This body of research challenges the conflicting landscape of early motherhood, as this is conveyed through social prescriptions, which interpret the body as a metaphor for self-worth and aim at controlling the mother-infant physicality. This norm is in fact experienced through three progressive stages of physical and emotional separation between mother and infant, opposing the fundamental principles of healthy attachment i and can result in breastfeeding grief, separation anxiety, and trauma.
PLEASE HELP US GROW! Until the Museum of Motherhood, no place on Earth collected, preserved, and disseminated information and artifacts about the many roles of mothers, and the many types of family. Many museums are well presented, educational, and entertaining. Yet, in addition, how many discuss the historical contributions of women’s labor, the breakthrough science of procreation, and art made from the maternal perspective. Our scope is uniquely comprehensive and focused.
Mothers are a legacy production! Celebrate Mothers’ Day online with us by honoring a mother you love in 2021. Register a name here, download the letter, customize it, and your tribute to your special person will live online with us here at the Museum of Motherhood.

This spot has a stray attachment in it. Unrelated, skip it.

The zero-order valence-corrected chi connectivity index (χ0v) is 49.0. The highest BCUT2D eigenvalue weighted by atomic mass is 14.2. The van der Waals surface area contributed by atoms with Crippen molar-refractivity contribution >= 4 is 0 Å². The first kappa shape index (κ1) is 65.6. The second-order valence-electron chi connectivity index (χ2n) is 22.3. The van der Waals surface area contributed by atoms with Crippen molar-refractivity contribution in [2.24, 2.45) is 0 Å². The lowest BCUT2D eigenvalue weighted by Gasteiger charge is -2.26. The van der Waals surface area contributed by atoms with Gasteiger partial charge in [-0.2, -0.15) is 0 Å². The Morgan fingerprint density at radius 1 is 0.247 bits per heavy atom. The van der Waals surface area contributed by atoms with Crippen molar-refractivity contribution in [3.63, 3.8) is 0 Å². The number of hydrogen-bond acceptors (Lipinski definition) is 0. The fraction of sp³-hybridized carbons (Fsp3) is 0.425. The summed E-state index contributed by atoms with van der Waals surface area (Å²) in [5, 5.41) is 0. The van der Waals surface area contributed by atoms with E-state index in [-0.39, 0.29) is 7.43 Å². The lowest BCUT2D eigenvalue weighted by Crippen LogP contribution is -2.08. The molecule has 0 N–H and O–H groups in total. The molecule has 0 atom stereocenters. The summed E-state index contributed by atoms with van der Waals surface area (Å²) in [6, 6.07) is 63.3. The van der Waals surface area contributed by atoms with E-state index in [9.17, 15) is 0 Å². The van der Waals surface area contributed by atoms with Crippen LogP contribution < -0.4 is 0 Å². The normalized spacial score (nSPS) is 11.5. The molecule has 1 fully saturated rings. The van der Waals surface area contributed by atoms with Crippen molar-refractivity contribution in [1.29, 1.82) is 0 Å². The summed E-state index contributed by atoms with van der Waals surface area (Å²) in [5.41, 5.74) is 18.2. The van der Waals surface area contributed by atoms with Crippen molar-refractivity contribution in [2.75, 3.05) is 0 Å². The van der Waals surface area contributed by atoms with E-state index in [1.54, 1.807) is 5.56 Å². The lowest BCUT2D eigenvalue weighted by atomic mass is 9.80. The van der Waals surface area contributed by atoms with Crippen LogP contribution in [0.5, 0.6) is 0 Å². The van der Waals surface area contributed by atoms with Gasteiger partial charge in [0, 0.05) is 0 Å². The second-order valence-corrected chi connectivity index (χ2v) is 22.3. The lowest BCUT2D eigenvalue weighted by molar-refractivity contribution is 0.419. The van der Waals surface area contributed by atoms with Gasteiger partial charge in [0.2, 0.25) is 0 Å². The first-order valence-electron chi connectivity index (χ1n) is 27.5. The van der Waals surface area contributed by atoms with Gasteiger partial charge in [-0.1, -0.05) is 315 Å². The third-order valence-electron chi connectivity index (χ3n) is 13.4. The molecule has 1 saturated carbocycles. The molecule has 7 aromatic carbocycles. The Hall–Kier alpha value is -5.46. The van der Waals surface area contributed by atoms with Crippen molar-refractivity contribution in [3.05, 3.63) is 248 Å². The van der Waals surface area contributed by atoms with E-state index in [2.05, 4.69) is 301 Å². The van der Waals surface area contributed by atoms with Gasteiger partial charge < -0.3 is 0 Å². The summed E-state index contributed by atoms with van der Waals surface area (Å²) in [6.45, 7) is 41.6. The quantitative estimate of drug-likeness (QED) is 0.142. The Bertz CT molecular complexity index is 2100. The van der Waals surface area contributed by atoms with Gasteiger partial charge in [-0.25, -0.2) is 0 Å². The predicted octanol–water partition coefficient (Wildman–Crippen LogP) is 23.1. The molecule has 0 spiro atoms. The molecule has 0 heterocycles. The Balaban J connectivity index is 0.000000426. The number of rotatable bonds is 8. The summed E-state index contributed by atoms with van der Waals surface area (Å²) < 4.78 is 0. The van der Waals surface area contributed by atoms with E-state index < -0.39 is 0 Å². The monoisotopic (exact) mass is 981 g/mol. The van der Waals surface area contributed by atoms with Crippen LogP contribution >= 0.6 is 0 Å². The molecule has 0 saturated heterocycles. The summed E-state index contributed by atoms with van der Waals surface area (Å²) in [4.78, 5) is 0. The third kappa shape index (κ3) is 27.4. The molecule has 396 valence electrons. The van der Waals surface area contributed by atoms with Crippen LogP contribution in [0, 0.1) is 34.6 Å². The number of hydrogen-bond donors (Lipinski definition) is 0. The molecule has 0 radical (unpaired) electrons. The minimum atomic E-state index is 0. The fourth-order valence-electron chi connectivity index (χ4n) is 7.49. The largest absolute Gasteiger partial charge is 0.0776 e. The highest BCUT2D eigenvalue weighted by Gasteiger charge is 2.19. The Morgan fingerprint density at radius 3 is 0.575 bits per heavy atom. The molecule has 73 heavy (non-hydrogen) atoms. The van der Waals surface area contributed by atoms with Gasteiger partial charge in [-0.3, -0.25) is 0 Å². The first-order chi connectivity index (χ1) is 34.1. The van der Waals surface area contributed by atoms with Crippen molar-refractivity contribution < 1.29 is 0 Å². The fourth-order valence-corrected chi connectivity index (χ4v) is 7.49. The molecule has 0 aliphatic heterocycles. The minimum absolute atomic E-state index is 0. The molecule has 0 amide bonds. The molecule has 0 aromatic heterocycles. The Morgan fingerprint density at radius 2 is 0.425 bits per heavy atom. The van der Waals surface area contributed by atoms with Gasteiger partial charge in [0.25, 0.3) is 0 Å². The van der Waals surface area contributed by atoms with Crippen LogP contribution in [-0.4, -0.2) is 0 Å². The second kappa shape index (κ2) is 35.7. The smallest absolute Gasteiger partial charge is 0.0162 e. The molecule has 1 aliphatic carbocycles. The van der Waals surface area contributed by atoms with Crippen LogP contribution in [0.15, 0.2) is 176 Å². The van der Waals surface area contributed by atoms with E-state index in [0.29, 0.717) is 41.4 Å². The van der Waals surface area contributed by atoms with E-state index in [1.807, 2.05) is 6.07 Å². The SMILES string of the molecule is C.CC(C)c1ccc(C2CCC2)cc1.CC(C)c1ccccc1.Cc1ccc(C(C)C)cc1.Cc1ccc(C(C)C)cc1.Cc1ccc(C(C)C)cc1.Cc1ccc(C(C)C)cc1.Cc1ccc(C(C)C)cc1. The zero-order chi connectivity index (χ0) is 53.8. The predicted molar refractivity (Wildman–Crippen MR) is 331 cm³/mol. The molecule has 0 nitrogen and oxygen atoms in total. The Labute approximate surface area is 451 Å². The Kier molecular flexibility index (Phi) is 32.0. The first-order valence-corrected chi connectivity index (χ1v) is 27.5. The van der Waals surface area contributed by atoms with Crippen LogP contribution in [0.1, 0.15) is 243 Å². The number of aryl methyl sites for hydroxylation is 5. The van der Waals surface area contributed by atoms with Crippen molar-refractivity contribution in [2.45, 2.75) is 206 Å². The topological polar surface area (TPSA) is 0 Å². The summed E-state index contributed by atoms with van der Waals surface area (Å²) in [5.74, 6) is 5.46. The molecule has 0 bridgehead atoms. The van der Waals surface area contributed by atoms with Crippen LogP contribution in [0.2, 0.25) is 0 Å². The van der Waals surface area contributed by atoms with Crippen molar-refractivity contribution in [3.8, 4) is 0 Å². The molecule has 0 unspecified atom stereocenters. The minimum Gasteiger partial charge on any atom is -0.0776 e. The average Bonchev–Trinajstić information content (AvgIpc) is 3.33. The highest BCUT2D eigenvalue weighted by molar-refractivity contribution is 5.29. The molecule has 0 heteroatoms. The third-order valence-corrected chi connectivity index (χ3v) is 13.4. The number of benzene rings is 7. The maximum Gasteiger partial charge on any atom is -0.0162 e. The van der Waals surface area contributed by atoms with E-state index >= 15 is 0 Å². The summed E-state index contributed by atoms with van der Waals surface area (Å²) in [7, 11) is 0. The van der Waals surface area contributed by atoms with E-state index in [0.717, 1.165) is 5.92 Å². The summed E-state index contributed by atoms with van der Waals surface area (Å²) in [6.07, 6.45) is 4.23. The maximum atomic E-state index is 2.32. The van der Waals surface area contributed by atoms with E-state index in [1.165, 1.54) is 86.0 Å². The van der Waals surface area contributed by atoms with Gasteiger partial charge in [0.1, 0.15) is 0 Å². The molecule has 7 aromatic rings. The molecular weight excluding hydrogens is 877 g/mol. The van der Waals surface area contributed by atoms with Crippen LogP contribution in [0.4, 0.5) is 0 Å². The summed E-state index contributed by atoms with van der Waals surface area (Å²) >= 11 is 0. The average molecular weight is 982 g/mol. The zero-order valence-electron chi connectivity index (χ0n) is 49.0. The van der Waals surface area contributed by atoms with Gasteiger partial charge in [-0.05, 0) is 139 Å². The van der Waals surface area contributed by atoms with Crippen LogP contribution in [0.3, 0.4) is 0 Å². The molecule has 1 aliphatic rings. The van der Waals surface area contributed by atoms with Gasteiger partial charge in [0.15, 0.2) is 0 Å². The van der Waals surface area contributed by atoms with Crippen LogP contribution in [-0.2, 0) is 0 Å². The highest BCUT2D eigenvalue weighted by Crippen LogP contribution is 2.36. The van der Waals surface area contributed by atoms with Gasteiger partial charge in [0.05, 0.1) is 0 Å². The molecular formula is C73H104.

Perhaps social support does improve women’s feelings about motherhood. However, recent articles, during the time of COVID, for example, would indicate that the fundamental challenges for women who are mothers remain fundamentally unchanged. A recent New York Times article, This Is a Primal Scream, depicts the frustration of America’s maternal mental health crisis, as does this article by Kimberly Seals Allers in the Washington Post titled Female Rage is All The Rage (2018). Cathi Hanauer and friends have an updated version of this book called The Bitch Is Back: Getting Older, Wiser, and Happier. The original Bitch in the House is part of MOM’s library.
Trish Morrissey, (born 1967 in Ireland; lives and works in London) graduated in photography at the University of the Arts in London in 2001. Her work mainly relies on photography by simulating a specifically constructed reality, playing on the binary pair: truth/ representation. Trish Morrissey’s photographs become an instrument to criticize and question family unity and its quintessential manifesto, the family portrait that displays similarities, proximities, hierarchies, and inner orders.
The Genesis of Contemporary Black Feminism According to the Combahee River Collection.